Errata Literary Magazine

Bucks County Writers Workshop


Folie à Deux
by Jeanette de Richemond


In the winter, he had looked up from his coffee break at work and had seen her. The way she turned, awkward, within her body, convinced his eye of her vulnerability. The silken swing of hair, shot with copper and bronze, slide past her profile and hid the shy manner of eyes that rarely met one's gaze. Sometimes she turned, face averted, and seemed to see him from the corner of her eyes.

He had looked up from aimlessly sketching his own left hand, the frequent activity of his idle moments. The hand he used as a model most often fell into a fist on the drafting table above his sketchpad. He drew his own fist, grasping or clenching, again and again, convinced that in learning to draw the hand he was developing skills necessary to capture the human form, and therefore ultimately animate his feelings.

He studied her in the cold light of the winter months. The chattering girls with whom she worked in the advertising department sometimes sat at coffee breaks with the architects, including him. Seeking their identities, the girls continually tried new fashions, diets, and hairstyles to find the one that would at last express their inner selves.

Unlike the other girls, she never changed the curtain of her china doll haircut, which almost seemed to catch on her shoulder as she turned to look out of the window at what no one else noticed. The muscular wisteria vine grew luxuriantly as it choked a graceful young maple, frozen in a Daphne dance.

She studied the tree as though it would speak. Her tongue, like Daphne's was stilled. A twin to Daphne, she also chose to be mute and inanimate rather than to be touched. If she could find words for Daphne, perhaps she might find her own voice. Staring out the window, feelings she was not able to articulate consumed her. She fell into dreams over her keyboard.

Each day they walked to the train station platform after work. He talked. She watched. Through the spring she wondered at the sap that pulsed the leaf.

In the summer, she changed. He had begun studying art in the city. On the train station platform he showed her his charcoal studies. She looked down into the portfolio and thought she recognized the artist in the self-portraits. She thought she saw a man who wanted to know himself, who was seeking to capture the essence of being in ephemeral charcoal, and would be able to capture the evanescent emotions that drugged her, turning her waking hours into dreams.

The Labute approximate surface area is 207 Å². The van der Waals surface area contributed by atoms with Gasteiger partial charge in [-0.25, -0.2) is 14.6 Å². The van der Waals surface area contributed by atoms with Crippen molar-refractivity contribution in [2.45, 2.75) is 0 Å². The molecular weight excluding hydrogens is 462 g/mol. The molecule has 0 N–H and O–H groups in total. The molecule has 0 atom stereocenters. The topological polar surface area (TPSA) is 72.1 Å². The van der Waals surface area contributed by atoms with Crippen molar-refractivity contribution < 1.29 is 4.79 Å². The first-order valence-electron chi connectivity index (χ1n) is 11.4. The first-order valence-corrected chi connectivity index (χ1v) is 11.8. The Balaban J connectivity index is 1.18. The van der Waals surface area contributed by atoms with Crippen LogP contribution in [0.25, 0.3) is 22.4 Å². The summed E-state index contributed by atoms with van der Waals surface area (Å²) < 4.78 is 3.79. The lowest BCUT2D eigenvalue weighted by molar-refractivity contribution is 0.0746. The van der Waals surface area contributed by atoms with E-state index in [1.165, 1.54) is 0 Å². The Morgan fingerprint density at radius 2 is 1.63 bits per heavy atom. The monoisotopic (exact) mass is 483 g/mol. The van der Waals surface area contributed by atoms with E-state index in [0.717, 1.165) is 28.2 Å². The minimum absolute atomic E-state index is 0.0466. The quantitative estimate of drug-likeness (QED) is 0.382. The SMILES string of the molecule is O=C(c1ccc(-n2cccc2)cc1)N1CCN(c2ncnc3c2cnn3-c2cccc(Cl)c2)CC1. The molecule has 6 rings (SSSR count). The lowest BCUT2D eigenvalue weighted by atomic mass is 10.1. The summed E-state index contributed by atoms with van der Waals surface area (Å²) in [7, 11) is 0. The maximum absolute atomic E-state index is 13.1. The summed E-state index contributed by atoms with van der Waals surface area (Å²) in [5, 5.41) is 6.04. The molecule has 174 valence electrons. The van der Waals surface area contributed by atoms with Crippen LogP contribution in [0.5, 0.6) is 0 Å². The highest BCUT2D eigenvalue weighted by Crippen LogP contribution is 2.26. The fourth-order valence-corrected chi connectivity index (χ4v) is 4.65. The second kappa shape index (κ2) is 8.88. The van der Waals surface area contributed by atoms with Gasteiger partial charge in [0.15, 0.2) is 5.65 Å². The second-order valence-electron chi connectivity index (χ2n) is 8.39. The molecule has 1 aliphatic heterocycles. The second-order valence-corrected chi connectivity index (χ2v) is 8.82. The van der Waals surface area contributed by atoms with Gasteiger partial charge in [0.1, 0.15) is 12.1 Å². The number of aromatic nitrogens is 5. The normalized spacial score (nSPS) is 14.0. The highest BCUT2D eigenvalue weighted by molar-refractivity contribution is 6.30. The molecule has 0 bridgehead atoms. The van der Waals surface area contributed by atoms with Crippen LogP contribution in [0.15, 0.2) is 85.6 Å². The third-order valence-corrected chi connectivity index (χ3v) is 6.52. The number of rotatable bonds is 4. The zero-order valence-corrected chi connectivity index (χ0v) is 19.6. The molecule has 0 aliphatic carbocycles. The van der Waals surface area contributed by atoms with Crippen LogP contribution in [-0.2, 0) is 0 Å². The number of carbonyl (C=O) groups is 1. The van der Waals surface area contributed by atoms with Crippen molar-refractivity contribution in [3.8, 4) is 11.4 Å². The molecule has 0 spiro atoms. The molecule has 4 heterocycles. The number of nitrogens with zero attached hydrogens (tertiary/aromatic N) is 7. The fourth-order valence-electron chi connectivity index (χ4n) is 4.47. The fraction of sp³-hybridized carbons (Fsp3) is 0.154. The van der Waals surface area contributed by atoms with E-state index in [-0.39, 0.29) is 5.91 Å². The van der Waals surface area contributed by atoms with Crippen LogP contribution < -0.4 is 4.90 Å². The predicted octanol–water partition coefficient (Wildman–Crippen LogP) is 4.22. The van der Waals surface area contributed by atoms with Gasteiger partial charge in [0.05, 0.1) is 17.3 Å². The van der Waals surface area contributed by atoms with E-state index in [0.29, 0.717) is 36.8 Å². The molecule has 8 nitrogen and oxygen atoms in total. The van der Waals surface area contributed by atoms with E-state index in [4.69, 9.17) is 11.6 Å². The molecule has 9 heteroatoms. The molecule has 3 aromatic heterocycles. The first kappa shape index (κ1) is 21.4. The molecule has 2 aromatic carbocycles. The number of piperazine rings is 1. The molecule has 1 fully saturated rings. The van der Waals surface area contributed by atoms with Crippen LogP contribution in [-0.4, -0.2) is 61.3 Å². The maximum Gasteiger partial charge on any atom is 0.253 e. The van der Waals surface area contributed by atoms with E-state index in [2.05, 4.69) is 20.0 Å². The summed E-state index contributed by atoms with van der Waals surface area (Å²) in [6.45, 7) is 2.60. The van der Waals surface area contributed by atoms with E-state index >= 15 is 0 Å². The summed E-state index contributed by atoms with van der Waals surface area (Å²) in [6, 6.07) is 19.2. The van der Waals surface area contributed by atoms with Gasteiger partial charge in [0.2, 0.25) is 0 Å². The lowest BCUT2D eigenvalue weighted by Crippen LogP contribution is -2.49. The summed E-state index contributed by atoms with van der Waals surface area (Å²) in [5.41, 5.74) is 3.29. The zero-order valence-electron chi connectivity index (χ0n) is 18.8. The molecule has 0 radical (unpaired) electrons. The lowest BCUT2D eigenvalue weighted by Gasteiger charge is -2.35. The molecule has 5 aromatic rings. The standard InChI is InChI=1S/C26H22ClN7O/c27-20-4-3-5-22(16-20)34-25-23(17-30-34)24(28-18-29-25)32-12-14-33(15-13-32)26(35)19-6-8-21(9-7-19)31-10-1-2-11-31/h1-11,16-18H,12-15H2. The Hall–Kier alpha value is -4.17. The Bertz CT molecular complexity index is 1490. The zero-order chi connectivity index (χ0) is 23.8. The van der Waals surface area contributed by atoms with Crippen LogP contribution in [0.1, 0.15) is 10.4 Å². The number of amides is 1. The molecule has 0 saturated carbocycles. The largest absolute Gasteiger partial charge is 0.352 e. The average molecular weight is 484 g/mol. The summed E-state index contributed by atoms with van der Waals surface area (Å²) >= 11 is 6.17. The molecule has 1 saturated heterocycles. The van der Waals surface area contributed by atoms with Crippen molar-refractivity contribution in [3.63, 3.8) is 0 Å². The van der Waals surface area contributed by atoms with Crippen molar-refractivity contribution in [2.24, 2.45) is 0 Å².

He watched her study his drawings, and thought he recognized his muse. He thought he saw a girl who drenched by emotion that flowed like water. If only he could capture the curve of her arm, the mysterious shadow under her eye, then at last he would be able to feel the emotion that suffused the thought behind the gaze. If he could draw her, at last the human body would no longer be another form of architecture, but living breath shot through with poetry. In his barren studio at art school, he had been certain that if he found the right subject, his art would be set free. Yet could never move the charcoal stick beyond the boundary of anatomy. He repetitively traced the structure of bone within the flesh.

She began to go out in the evenings with the group from work as the other young women followed the gigs of the Dixie Dregs in smoky corners along the night street.

He caught her one evening at the edge of the group. Wrapped in a black cotton dress, she suddenly stepped off the curb into the street. He pulled her out of the path of an accelerating car.

She told him she wanted to escape the music. The rhythm of the drum and electric guitars battered her skin. Her curiosity was the magnet that pulled her to accompany the group.

And so he took her down a flight of stairs to an underground jazz club, where although she sat directly across from him, wrapped in black, he lost her again. She followed the intricate sighing, sulking, yearning jazz as it escaped through the window and into the night. She longed to follow the jazz. She listened to learn what engine drove the jazz, what breathed life into the notes, for that was always her search. What is essence? What makes note sing? Fire burn?

When they came out of the club, the night had turned to mist. He found that even though he held her arm, he still could not touch her.

The music, he asked, what had she thought of the music.

"Singing and crying at the same time... " he thought he heard her say before the wind blew the fragments of her words away. "The anguish of seeking to express joy..."